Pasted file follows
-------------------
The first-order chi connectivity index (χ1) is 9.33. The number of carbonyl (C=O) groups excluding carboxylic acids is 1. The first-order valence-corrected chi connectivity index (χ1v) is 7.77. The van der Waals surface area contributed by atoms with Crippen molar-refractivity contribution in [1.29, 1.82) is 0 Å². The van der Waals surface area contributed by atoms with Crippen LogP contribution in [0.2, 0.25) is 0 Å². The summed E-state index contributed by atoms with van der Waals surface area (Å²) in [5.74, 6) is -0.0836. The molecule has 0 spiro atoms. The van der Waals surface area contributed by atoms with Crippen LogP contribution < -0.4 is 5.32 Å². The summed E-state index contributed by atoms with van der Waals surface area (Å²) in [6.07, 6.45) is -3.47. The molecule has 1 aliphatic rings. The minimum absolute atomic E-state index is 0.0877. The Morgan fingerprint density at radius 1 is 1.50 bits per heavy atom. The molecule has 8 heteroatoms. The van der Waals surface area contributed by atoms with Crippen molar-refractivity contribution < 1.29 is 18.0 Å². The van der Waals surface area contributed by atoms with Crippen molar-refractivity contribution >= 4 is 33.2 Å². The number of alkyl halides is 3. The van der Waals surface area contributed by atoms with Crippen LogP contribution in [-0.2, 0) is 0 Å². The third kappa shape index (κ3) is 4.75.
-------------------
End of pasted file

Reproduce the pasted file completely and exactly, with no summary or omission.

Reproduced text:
The first-order chi connectivity index (χ1) is 9.33. The number of carbonyl (C=O) groups excluding carboxylic acids is 1. The first-order valence-corrected chi connectivity index (χ1v) is 7.77. The van der Waals surface area contributed by atoms with Crippen molar-refractivity contribution in [1.29, 1.82) is 0 Å². The van der Waals surface area contributed by atoms with Crippen LogP contribution in [0.2, 0.25) is 0 Å². The summed E-state index contributed by atoms with van der Waals surface area (Å²) in [5.74, 6) is -0.0836. The molecule has 0 spiro atoms. The van der Waals surface area contributed by atoms with Crippen LogP contribution < -0.4 is 5.32 Å². The summed E-state index contributed by atoms with van der Waals surface area (Å²) in [6.07, 6.45) is -3.47. The molecule has 1 aliphatic rings. The minimum absolute atomic E-state index is 0.0877. The Morgan fingerprint density at radius 1 is 1.50 bits per heavy atom. The molecule has 8 heteroatoms. The van der Waals surface area contributed by atoms with Crippen molar-refractivity contribution < 1.29 is 18.0 Å². The van der Waals surface area contributed by atoms with Crippen molar-refractivity contribution >= 4 is 33.2 Å². The number of alkyl halides is 3. The van der Waals surface area contributed by atoms with Crippen LogP contribution in [-0.2, 0) is 0 Å². The third kappa shape index (κ3) is 4.75.